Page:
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FDA Collaborates With MITRE To Update Medical Device Cybersecurity Playbook – Healthcare


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On November 14, 2022, under contract with the United States Food
and Drug Administration (FDA), the MITRE Corporation (MITRE), an
organization that administers the National Cybersecurity Center of
Excellence, a federally funded research and development center
dedicated to cybersecurity, published an update to the Medical Device Cybersecurity Regional Incident
Preparedness and Response Playbook
“Playbook”). MITRE also published a Quick Start Companion Guide to the
Playbook, which is shorter than the Playbook and consists of tables
that align with the structure of the Playbook. MITRE, under
contract with the FDA, had prepared and published the first version
of the Playbook in October 2018, which followed the 2017
WannaCry ransomware attack (the first known ransomware attack to affect
networked medical devices
). Since the publication of the first
version of the Playbook, the healthcare and public health sector
has experienced an increasing number of cyber incidents. For
instance, from mid-2020 through 2021, 82% of healthcare systems
reported a cyberattack, 34% of which reportedly involved
ransomware. Moreover, 133 healthcare entities in the United States
appeared on a ransomware extortion blog in 2021.

The Playbook is a resource designed primarily for healthcare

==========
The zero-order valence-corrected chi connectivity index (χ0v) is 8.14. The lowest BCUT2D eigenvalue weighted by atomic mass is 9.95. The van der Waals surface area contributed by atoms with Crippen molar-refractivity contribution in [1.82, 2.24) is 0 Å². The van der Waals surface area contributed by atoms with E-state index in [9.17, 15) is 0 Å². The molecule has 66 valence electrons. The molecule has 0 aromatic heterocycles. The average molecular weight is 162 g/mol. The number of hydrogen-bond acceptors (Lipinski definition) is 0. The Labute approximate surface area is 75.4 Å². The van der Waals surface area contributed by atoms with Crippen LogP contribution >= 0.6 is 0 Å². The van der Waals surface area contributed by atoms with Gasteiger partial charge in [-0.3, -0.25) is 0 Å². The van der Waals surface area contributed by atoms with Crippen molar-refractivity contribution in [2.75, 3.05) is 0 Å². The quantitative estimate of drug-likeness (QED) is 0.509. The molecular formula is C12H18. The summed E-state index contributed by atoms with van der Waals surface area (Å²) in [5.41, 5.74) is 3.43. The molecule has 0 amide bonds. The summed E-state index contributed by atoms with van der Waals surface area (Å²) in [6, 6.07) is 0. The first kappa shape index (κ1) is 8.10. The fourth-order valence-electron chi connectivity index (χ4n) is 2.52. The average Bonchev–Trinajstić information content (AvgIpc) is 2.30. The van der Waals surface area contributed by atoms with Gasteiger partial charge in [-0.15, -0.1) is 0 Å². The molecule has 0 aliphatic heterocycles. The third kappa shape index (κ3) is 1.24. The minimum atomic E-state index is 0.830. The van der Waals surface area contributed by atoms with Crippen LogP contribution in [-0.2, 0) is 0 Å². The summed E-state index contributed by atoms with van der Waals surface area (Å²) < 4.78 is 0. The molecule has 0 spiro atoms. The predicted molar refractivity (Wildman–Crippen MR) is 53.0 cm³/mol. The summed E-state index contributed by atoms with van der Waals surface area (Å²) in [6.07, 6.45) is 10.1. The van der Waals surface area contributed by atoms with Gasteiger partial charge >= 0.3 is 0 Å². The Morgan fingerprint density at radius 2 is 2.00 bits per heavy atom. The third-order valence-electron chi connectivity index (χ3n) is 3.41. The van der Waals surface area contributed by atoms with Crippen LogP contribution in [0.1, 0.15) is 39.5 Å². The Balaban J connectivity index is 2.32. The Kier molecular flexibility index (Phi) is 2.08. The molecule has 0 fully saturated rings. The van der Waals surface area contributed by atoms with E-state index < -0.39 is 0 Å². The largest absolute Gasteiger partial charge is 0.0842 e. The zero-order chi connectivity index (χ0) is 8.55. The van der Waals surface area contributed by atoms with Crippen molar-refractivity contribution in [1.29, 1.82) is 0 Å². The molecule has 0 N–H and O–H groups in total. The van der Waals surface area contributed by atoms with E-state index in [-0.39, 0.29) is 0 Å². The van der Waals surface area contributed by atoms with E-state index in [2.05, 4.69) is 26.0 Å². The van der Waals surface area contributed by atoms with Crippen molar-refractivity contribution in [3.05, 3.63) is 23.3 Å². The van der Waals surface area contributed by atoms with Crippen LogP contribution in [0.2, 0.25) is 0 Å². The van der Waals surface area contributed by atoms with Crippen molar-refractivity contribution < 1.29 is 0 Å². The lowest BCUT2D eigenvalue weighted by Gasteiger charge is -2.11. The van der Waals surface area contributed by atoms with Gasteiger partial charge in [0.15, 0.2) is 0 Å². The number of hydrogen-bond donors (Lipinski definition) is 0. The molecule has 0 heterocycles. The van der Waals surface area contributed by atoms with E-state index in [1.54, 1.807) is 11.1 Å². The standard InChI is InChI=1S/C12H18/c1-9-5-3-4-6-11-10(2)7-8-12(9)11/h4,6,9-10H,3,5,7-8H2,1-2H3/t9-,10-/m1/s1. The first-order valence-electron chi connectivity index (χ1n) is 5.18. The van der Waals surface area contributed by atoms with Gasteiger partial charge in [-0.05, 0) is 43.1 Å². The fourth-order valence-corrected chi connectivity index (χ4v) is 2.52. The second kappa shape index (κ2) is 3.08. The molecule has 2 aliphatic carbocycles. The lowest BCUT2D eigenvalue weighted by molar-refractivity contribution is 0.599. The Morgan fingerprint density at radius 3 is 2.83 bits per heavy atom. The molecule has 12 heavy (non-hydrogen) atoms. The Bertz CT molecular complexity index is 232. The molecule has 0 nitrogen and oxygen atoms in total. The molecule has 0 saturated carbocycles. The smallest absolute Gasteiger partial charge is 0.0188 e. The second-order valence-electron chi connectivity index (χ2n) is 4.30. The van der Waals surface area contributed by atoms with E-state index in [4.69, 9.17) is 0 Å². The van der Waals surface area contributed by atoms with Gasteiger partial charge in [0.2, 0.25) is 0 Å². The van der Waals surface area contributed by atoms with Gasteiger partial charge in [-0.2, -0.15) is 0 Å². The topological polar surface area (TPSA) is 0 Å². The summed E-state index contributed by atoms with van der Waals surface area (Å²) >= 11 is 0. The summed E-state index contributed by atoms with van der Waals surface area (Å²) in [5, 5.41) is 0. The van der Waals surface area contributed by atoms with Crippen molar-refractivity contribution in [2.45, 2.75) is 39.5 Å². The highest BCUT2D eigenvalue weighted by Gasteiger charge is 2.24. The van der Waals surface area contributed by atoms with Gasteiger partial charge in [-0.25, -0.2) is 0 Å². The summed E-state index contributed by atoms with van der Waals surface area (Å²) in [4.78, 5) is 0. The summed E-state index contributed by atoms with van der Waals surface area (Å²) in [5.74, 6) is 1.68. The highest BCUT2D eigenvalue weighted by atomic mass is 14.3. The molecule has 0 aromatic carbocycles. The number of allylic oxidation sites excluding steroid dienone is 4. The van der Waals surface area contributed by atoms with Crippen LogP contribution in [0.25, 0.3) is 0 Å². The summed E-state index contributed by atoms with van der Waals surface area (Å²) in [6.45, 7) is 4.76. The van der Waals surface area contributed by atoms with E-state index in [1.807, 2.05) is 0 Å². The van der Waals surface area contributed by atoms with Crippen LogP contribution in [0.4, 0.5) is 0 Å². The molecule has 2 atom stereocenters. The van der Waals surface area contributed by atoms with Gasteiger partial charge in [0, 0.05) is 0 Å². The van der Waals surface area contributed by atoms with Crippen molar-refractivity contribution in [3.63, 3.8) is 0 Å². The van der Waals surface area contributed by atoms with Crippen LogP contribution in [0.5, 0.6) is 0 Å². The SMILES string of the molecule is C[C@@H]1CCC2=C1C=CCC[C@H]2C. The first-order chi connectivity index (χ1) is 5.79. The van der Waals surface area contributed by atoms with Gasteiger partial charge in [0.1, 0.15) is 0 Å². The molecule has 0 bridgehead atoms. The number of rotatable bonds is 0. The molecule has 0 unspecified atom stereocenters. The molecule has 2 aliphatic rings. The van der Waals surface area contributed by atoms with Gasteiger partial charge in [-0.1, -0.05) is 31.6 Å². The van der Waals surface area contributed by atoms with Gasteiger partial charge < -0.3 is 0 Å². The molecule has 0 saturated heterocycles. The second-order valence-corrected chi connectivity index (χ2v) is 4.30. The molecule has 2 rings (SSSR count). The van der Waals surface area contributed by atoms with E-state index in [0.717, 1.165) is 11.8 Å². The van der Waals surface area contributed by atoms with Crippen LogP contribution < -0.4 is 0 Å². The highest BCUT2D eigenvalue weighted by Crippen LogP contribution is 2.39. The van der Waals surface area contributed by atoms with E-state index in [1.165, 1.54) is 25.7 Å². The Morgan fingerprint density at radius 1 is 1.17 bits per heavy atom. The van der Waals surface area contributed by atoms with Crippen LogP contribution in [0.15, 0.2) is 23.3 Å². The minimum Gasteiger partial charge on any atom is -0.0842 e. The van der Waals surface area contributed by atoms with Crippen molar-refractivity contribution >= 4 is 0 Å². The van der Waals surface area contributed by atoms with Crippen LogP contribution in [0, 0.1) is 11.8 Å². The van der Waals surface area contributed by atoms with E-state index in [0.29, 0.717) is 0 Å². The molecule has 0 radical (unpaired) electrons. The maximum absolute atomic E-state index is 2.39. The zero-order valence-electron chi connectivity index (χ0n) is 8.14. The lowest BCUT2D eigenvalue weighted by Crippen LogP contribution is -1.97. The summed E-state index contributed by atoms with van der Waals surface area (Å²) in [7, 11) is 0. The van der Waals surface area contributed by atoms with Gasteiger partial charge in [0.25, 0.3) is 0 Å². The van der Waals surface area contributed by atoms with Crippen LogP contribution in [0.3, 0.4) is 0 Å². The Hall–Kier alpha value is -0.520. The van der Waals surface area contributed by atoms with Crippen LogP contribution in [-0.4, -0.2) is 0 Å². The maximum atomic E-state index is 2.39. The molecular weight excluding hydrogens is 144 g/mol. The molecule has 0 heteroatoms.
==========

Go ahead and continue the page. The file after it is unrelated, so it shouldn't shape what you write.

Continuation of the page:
delivery organizations (HDOs), such as hospitals and large
physician practices, and can be incorporated into an HDOs’
existing medical device cybersecurity response plan or serve as a
starting point for HDOs that have no response plan. The Playbook
outlines a framework to assist HDOs, their staff involved in
medical device cybersecurity incident preparedness and response,
and other stakeholders, such as device manufacturers and other
entities that support HDOs’ response efforts, prepare for and
respond to medical device-related cybersecurity incidents helping
ensure effectiveness of medical devices and patient care and
safety. The framework outlined in the Playbook is designed to
provide baseline medical device cybersecurity information for
emergency preparedness and response; define roles and
responsibilities for internal and external responders; describe a
standardized approach to response efforts that yields an
appropriate and unified regional response; enhance coordination
among medical device cybersecurity stakeholders; identify resources
HDOs may leverage as a part of preparedness and response
activities; and inform decision making.

According to the Playbook, regional outreach and collaboration
can strengthen HDO preparedness for and response to medical
device-related cybersecurity incidents. Regional collaboration to
strengthen preparedness may come in the form of, but is
not limited to, sharing medical device best practices, conducting
joint exercises, and sharing cybersecurity alerts. Regional
collaboration to strengthen incident response may come in
the form of, but is not limited to, requests for technical
assistance and notification to regional partners of aberrant device
behavior or discovered vulnerabilities. Some examples of regional
partners include state and local health and law enforcement
agencies, local Federal Bureau of Investigation (FBI) InfraGard
chapters, Cybersecurity and Infrastructure Security Agency (CISA)
regional offices, regional hospital trade associations, and
regional Health Information Exchange(s) (HIE).